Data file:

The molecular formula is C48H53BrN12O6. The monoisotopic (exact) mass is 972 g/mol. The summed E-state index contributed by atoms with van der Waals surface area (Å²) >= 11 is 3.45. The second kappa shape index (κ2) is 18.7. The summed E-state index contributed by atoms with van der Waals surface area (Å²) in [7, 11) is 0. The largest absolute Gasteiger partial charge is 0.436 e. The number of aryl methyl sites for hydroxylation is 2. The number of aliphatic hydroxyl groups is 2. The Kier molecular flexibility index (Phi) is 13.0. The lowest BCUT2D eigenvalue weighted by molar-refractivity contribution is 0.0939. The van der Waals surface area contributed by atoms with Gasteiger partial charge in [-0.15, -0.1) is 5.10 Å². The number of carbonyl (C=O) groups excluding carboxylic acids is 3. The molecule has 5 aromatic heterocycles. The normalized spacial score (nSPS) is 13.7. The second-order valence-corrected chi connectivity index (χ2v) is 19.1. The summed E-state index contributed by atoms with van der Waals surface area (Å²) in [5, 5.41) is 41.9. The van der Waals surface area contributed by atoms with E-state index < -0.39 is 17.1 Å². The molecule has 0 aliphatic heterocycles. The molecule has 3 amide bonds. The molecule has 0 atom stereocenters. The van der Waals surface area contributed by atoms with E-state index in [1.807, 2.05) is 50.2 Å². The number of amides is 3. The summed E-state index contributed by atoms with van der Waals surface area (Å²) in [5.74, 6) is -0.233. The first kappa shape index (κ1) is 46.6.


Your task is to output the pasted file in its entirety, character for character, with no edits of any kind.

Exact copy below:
The molecular formula is C48H53BrN12O6. The monoisotopic (exact) mass is 972 g/mol. The summed E-state index contributed by atoms with van der Waals surface area (Å²) >= 11 is 3.45. The second kappa shape index (κ2) is 18.7. The summed E-state index contributed by atoms with van der Waals surface area (Å²) in [7, 11) is 0. The largest absolute Gasteiger partial charge is 0.436 e. The number of aryl methyl sites for hydroxylation is 2. The number of aliphatic hydroxyl groups is 2. The Kier molecular flexibility index (Phi) is 13.0. The lowest BCUT2D eigenvalue weighted by molar-refractivity contribution is 0.0939. The van der Waals surface area contributed by atoms with Gasteiger partial charge in [-0.15, -0.1) is 5.10 Å². The number of carbonyl (C=O) groups excluding carboxylic acids is 3. The molecule has 5 aromatic heterocycles. The normalized spacial score (nSPS) is 13.7. The second-order valence-corrected chi connectivity index (χ2v) is 19.1. The summed E-state index contributed by atoms with van der Waals surface area (Å²) in [5, 5.41) is 41.9. The van der Waals surface area contributed by atoms with E-state index < -0.39 is 17.1 Å². The molecule has 0 aliphatic heterocycles. The molecule has 3 amide bonds. The molecule has 0 atom stereocenters. The van der Waals surface area contributed by atoms with E-state index in [1.807, 2.05) is 50.2 Å². The number of amides is 3. The summed E-state index contributed by atoms with van der Waals surface area (Å²) in [5.74, 6) is -0.233. The first kappa shape index (κ1) is 46.6.